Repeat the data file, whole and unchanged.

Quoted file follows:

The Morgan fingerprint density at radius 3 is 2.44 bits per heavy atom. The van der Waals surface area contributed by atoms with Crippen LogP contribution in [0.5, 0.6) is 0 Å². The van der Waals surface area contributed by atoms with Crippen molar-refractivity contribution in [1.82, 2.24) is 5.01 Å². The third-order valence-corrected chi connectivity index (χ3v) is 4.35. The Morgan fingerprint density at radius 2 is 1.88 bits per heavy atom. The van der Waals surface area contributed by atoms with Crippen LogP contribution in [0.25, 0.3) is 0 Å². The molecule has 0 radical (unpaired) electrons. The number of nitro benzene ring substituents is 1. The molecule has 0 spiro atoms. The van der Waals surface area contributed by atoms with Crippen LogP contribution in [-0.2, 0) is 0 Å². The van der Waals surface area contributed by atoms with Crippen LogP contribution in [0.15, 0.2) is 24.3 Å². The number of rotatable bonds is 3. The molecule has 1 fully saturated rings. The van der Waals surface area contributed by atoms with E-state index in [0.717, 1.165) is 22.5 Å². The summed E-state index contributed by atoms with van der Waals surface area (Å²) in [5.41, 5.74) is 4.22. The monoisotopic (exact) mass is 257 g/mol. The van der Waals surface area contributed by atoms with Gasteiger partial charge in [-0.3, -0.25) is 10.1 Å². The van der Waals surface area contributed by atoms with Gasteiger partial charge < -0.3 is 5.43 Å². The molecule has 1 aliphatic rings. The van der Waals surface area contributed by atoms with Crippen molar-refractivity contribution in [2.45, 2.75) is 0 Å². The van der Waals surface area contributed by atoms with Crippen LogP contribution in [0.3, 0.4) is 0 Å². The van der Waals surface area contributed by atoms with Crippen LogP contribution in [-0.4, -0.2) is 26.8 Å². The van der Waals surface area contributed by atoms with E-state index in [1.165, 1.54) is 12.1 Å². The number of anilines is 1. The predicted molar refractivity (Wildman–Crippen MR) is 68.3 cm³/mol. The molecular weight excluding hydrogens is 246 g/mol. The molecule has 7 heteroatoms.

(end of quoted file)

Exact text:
The Morgan fingerprint density at radius 3 is 2.44 bits per heavy atom. The van der Waals surface area contributed by atoms with Crippen LogP contribution in [0.5, 0.6) is 0 Å². The van der Waals surface area contributed by atoms with Crippen molar-refractivity contribution in [1.82, 2.24) is 5.01 Å². The third-order valence-corrected chi connectivity index (χ3v) is 4.35. The Morgan fingerprint density at radius 2 is 1.88 bits per heavy atom. The van der Waals surface area contributed by atoms with Crippen LogP contribution in [0.25, 0.3) is 0 Å². The molecule has 0 radical (unpaired) electrons. The number of nitro benzene ring substituents is 1. The molecule has 0 spiro atoms. The van der Waals surface area contributed by atoms with Crippen LogP contribution in [-0.2, 0) is 0 Å². The van der Waals surface area contributed by atoms with Crippen LogP contribution in [0.15, 0.2) is 24.3 Å². The number of rotatable bonds is 3. The molecule has 1 fully saturated rings. The van der Waals surface area contributed by atoms with E-state index in [0.717, 1.165) is 22.5 Å². The summed E-state index contributed by atoms with van der Waals surface area (Å²) in [5.41, 5.74) is 4.22. The monoisotopic (exact) mass is 257 g/mol. The van der Waals surface area contributed by atoms with Gasteiger partial charge in [-0.3, -0.25) is 10.1 Å². The van der Waals surface area contributed by atoms with Gasteiger partial charge < -0.3 is 5.43 Å². The molecule has 1 aliphatic rings. The van der Waals surface area contributed by atoms with Crippen molar-refractivity contribution in [2.45, 2.75) is 0 Å². The van der Waals surface area contributed by atoms with Crippen LogP contribution in [0.3, 0.4) is 0 Å². The van der Waals surface area contributed by atoms with Crippen LogP contribution in [-0.4, -0.2) is 26.8 Å². The van der Waals surface area contributed by atoms with E-state index in [1.165, 1.54) is 12.1 Å². The number of anilines is 1. The predicted molar refractivity (Wildman–Crippen MR) is 68.3 cm³/mol. The molecular weight excluding hydrogens is 246 g/mol. The molecule has 7 heteroatoms.